DUP Campaign Against Homes for Catholics in North Belfast

Imagine a Housing Minister and a Member of Parliament demanding a meeting with a Housing Association to oppose houses being built in their shared constituency in spite of the area being plagued by a lengthy housing waiting list.

Well, imagine no more.

The Irish News led with a story yesterday alleging that the then DUP Social Development Minister, Nelson McCausland, North Belfast DUP MP Nigel Dodds, and DUP councillor Brian Kingston met with representatives from Oaklee Homes to discuss their opposition to homes being built in a nationalist area of north Belfast.

The meeting took place in an Orange Hall.

The Irish News reported that the focus of the meeting was a plan to build houses in the Stanhope Street/ Clifton Street junction area of the nationalist Carrick Hill area.

The Irish News pointed out that, at the time, McCausland was Housing Minister, and in that capacity he provided funding to housing associations, including Oaklee.

The DUP delegation asked Oaklee representatives during the meeting to attend a follow-up meeting in the Clifton Street Orange Hall several days later.

From the paper:

“Oaklee had planned to build four semi-detached houses and six apartments close to Stanhope Street and Clifton Street- which leads from Belfast city centre to the Crumlin Road.

Several weeks after meeting the DUP the association withdrew the housing application.”

This is astonishing.

It would appear that a government minister responsible for housing, fully conscious of the housing crisis facing most particularly the catholic community in north Belfast, actively lobbied to prevent homes being built to ease the crisis.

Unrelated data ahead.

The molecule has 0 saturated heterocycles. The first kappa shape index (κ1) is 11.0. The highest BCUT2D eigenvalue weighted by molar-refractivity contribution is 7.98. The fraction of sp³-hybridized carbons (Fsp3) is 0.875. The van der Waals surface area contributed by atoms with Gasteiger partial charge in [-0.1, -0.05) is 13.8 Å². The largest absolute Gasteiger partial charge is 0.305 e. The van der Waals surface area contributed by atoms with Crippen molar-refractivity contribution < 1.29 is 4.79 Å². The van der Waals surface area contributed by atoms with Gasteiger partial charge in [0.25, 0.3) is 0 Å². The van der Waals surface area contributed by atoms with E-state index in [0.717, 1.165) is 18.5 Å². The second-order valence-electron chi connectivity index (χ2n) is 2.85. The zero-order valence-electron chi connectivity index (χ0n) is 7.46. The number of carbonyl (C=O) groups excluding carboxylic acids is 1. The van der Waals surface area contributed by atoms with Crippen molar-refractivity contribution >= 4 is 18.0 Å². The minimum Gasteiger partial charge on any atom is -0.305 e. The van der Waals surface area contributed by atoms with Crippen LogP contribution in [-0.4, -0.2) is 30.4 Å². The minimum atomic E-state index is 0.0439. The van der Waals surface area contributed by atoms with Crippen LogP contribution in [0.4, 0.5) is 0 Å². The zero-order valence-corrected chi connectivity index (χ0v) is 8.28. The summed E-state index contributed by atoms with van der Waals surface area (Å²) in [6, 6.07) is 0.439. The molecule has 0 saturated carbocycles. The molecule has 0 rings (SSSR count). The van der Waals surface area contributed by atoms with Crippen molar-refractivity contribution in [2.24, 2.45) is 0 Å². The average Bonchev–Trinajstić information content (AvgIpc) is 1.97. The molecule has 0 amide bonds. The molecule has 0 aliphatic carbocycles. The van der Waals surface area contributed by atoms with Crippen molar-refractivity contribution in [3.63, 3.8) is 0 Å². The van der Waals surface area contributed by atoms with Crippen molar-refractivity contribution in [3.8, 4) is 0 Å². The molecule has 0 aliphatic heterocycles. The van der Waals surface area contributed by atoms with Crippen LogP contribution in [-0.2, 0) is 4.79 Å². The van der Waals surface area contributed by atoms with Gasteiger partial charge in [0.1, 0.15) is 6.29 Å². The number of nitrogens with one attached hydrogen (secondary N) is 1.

But why?

Well, local community worker, Frank Dempsey, thinks he has the answer. Dempsey claims that “It’s quite clear from that meeting this was withdrawn under pressure to facilitate Orange marches coming down Clifton Street.”

In 2015 Oaklee merged with two other associations to form Choice Housing. The Irish News reported that Choice Housing are refusing to comment when asked to explain why the Stanhope Street housing proposal was withdrawn, and are also refusing to comment as to whether or not minutes were taken of the Orange Hall DUP meetings.

The development puts into context Nigel Dodds’ allegation of lazy sectarianism labeled at Gerry Kelly last year after a row was sparked by Sinn Fein’s publication of an election leaflet illustrating the religious demography of the north Belfast constituency.

Nigel’s party would appear to prefer a more active approach to sectarianism.

Indeed, Barry McCaffrey at The Detail has catalogued the actions and utterances of senior DUP politicians in the north Belfast constituency regarding housing over many years.